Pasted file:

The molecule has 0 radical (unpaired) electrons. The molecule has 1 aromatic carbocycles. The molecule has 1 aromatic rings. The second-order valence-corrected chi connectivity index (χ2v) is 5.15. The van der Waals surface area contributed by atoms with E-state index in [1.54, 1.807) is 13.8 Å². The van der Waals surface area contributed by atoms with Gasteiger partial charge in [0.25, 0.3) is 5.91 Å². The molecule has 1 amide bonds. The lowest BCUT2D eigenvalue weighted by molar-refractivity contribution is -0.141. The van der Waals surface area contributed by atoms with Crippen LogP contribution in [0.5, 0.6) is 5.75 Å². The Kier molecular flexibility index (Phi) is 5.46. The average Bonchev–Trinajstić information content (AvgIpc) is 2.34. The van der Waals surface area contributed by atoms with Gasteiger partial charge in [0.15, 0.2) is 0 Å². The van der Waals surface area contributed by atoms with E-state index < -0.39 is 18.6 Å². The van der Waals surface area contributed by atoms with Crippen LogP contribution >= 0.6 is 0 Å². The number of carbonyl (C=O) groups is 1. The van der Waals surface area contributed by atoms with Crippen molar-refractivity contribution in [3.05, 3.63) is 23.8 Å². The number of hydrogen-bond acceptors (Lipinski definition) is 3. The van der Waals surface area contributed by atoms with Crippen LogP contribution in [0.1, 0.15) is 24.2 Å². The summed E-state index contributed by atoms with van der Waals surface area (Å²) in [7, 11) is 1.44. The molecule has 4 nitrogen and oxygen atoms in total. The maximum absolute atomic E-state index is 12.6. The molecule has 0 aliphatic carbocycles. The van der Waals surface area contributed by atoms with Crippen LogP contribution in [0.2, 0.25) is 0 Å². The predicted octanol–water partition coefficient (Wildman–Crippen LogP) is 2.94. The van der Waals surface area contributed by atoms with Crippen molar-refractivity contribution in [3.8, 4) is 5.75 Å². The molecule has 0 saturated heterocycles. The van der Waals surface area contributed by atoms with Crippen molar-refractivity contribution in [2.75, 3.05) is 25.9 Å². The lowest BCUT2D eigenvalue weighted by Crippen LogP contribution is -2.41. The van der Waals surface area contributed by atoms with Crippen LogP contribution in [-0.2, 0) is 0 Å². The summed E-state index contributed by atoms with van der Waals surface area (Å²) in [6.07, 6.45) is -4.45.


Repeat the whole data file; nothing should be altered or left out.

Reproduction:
The molecule has 0 radical (unpaired) electrons. The molecule has 1 aromatic carbocycles. The molecule has 1 aromatic rings. The second-order valence-corrected chi connectivity index (χ2v) is 5.15. The van der Waals surface area contributed by atoms with E-state index in [1.54, 1.807) is 13.8 Å². The van der Waals surface area contributed by atoms with Gasteiger partial charge in [0.25, 0.3) is 5.91 Å². The molecule has 1 amide bonds. The lowest BCUT2D eigenvalue weighted by molar-refractivity contribution is -0.141. The van der Waals surface area contributed by atoms with Crippen LogP contribution in [0.5, 0.6) is 5.75 Å². The Kier molecular flexibility index (Phi) is 5.46. The average Bonchev–Trinajstić information content (AvgIpc) is 2.34. The van der Waals surface area contributed by atoms with Gasteiger partial charge in [0.15, 0.2) is 0 Å². The van der Waals surface area contributed by atoms with E-state index < -0.39 is 18.6 Å². The van der Waals surface area contributed by atoms with Crippen LogP contribution >= 0.6 is 0 Å². The number of carbonyl (C=O) groups is 1. The van der Waals surface area contributed by atoms with Crippen molar-refractivity contribution in [3.05, 3.63) is 23.8 Å². The number of hydrogen-bond acceptors (Lipinski definition) is 3. The van der Waals surface area contributed by atoms with Crippen LogP contribution in [0.1, 0.15) is 24.2 Å². The summed E-state index contributed by atoms with van der Waals surface area (Å²) in [7, 11) is 1.44. The molecule has 4 nitrogen and oxygen atoms in total. The maximum absolute atomic E-state index is 12.6. The molecule has 0 aliphatic carbocycles. The van der Waals surface area contributed by atoms with Crippen LogP contribution in [0.2, 0.25) is 0 Å². The predicted octanol–water partition coefficient (Wildman–Crippen LogP) is 2.94. The van der Waals surface area contributed by atoms with Crippen molar-refractivity contribution in [3.8, 4) is 5.75 Å². The molecule has 0 saturated heterocycles. The van der Waals surface area contributed by atoms with Crippen molar-refractivity contribution in [2.75, 3.05) is 25.9 Å². The lowest BCUT2D eigenvalue weighted by Crippen LogP contribution is -2.41. The van der Waals surface area contributed by atoms with Crippen LogP contribution in [-0.2, 0) is 0 Å². The summed E-state index contributed by atoms with van der Waals surface area (Å²) in [6.07, 6.45) is -4.45.